Scenes taking place in Seoul were indeed shot in the Korean capital, including neighborhoods like Ssangmun-dong and Chang-dong, whereas the mysterious island where several climactic sequences take place was filmed in Seongapdo. Like many of the country’s approximately 3,000 islands, Seongapdo is largely uninhabited. The island is privately owned and not open to the public, much to the dismay of Squid Game superfans.
Yellowstone – Utah and Montana
Given its sweeping landscapes and Western intrigue, it may surprise viewers to learn how much of Yellowstone was initially filmed on sound stages in Utah — namely, Park City’s 45,000-square-foot Utah Film Studios. Several other spots in Utah were also used, including the Spanish Fork, Salt Flats, and Promontory Club. However, you simply can’t fake the scenery on a show like this massively successful Paramount Network drama, and the eponymous ranch is filmed on location at the Chief Joseph Ranch in Darby, Montana. (Fans of the show can even stay there.) The series grew in popularity from its first season in 2018 — the season-four premiere broke records by drawing 12.1 million viewers — and it eventually moved production entirely to Missoula, Montana.
Breaking Bad – Albuquerque, New Mexico
It’s surprisingly rare for a movie or TV series to actually be filmed where it’s set, but Breaking Bad is an exception to the rule. With season five of the show (which ran from 2008 to 2013) officially named the “Highest-rated TV series ever” by the Guinness Book of World Records, the universally acclaimed drama has inspired many a pilgrimage to New Mexico’s most populous city — sometimes to the chagrin of the people who live in its best-known filming locations. That includes the home of Walter White (Bryan Cranston), which some fans have visited to mimic a scene in which Walt throws a pizza on his roof. The situation became so untenable that series creator Vince Gilligan had to ask people to stop in 2015, a request that seems to have fallen on deaf ears.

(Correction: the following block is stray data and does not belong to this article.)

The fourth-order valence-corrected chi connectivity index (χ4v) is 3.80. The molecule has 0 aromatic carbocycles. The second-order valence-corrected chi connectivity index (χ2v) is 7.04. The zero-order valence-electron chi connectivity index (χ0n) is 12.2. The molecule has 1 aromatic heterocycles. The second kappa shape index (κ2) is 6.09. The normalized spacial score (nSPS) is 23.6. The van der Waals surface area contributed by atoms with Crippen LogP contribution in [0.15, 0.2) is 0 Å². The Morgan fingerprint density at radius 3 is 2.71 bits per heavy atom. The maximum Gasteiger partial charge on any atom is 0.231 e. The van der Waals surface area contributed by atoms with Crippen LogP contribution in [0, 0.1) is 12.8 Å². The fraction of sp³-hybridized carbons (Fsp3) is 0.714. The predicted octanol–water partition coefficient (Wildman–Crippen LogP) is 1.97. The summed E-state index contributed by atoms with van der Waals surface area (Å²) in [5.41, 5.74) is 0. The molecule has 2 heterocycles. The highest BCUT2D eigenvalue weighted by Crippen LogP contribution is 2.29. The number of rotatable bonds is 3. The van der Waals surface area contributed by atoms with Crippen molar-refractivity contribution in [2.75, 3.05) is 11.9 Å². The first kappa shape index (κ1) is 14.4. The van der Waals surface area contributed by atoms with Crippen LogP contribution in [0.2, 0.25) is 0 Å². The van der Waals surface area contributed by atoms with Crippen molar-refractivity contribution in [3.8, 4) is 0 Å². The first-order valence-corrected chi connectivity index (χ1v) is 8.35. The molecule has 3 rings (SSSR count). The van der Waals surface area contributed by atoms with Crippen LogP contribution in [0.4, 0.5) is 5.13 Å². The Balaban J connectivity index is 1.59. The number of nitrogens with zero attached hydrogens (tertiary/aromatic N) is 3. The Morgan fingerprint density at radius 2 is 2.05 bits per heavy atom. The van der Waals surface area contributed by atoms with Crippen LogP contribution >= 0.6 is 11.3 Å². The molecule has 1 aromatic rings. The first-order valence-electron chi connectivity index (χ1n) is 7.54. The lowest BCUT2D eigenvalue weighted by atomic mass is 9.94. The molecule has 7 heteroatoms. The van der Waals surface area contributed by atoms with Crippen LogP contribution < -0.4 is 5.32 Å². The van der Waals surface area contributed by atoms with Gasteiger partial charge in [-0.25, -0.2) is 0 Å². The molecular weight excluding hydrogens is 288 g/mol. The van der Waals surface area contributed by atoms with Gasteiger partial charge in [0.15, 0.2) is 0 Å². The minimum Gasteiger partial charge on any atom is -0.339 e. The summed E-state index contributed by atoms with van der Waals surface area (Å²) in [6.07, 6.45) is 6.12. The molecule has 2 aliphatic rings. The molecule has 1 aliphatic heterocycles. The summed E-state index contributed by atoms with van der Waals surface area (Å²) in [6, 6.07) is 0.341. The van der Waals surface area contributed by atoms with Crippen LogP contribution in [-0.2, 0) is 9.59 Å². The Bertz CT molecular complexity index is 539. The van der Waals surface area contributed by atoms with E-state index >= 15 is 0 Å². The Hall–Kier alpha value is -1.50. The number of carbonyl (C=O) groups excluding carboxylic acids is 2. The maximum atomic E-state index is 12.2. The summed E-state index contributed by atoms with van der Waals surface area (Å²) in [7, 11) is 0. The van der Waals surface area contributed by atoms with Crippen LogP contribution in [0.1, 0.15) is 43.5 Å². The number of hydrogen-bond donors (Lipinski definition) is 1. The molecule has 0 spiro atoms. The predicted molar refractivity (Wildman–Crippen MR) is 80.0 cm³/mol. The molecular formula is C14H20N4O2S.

Other famous filming locations from the show include the Crossroads Motel at 1001 Central Avenue and Twisters Restaurant (where the Los Pollos Hermanos scenes were shot) on 4257 Isleta Boulevard Southwest. Thankfully, visits to those locations are much less conducive to pizza-throwing.
Twin Peaks – Washington State
In the 1990 pilot episode of David Lynch’s cult classic, the town of Twin Peaks, Washington, is said to be “five miles south of the Canadian border, and 12 miles west of the state line.” Much of it was indeed produced in the Evergreen State, though the eponymous town itself is fictional. But Twin Peaks has attracted such a loyal following over the years that many of its filming locations have become tourist attractions in their own right, with some fans taking trips throughout Washington to see the real-life inspiration for iconic locations like the Double R Diner and Great Northern Hotel.
The town of Snoqualmie is home to several famous spots: The road where the “Welcome to Twin Peaks” sign featured in the opening credits is there, as are the shooting locations for the Twin Peaks Sheriff’s Department, Packard Sawmill, Reinig Bridge, and the Great Northern itself.